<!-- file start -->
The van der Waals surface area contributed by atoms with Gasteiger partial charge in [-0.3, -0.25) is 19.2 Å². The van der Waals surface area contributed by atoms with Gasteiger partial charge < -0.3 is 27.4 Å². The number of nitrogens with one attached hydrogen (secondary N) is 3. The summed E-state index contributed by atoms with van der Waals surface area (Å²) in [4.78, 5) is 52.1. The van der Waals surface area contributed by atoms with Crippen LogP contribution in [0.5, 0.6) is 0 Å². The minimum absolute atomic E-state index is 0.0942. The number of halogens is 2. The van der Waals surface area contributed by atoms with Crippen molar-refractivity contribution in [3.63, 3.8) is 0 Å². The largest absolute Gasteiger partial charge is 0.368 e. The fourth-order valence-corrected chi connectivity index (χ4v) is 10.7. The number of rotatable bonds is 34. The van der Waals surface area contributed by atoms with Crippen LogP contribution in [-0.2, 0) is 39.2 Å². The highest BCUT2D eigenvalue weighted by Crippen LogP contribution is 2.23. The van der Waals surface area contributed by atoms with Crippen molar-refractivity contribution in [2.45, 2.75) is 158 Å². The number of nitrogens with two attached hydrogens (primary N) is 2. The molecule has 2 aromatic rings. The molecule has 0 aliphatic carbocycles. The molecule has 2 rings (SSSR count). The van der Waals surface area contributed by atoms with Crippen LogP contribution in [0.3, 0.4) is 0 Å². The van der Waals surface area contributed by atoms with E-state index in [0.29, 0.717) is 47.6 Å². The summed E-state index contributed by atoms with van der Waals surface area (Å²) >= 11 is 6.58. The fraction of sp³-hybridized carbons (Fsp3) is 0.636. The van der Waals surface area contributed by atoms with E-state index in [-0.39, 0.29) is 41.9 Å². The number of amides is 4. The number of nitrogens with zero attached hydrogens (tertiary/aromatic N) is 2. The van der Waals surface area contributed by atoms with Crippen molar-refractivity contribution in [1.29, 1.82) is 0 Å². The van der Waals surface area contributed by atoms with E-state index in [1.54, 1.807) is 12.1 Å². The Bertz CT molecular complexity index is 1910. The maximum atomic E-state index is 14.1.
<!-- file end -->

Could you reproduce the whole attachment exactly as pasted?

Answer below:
The van der Waals surface area contributed by atoms with Gasteiger partial charge in [-0.3, -0.25) is 19.2 Å². The van der Waals surface area contributed by atoms with Gasteiger partial charge < -0.3 is 27.4 Å². The number of nitrogens with one attached hydrogen (secondary N) is 3. The summed E-state index contributed by atoms with van der Waals surface area (Å²) in [4.78, 5) is 52.1. The van der Waals surface area contributed by atoms with Crippen LogP contribution in [0.5, 0.6) is 0 Å². The minimum absolute atomic E-state index is 0.0942. The number of halogens is 2. The van der Waals surface area contributed by atoms with Crippen molar-refractivity contribution in [3.63, 3.8) is 0 Å². The largest absolute Gasteiger partial charge is 0.368 e. The fourth-order valence-corrected chi connectivity index (χ4v) is 10.7. The number of rotatable bonds is 34. The van der Waals surface area contributed by atoms with Crippen LogP contribution in [-0.2, 0) is 39.2 Å². The highest BCUT2D eigenvalue weighted by Crippen LogP contribution is 2.23. The van der Waals surface area contributed by atoms with Crippen molar-refractivity contribution in [2.45, 2.75) is 158 Å². The number of nitrogens with two attached hydrogens (primary N) is 2. The molecule has 2 aromatic rings. The molecule has 0 aliphatic carbocycles. The molecule has 2 rings (SSSR count). The van der Waals surface area contributed by atoms with Crippen LogP contribution in [0.3, 0.4) is 0 Å². The van der Waals surface area contributed by atoms with E-state index in [0.29, 0.717) is 47.6 Å². The summed E-state index contributed by atoms with van der Waals surface area (Å²) >= 11 is 6.58. The fraction of sp³-hybridized carbons (Fsp3) is 0.636. The van der Waals surface area contributed by atoms with E-state index in [-0.39, 0.29) is 41.9 Å². The number of amides is 4. The number of nitrogens with zero attached hydrogens (tertiary/aromatic N) is 2. The van der Waals surface area contributed by atoms with Crippen molar-refractivity contribution in [1.29, 1.82) is 0 Å². The van der Waals surface area contributed by atoms with E-state index in [1.54, 1.807) is 12.1 Å². The Bertz CT molecular complexity index is 1910. The maximum atomic E-state index is 14.1.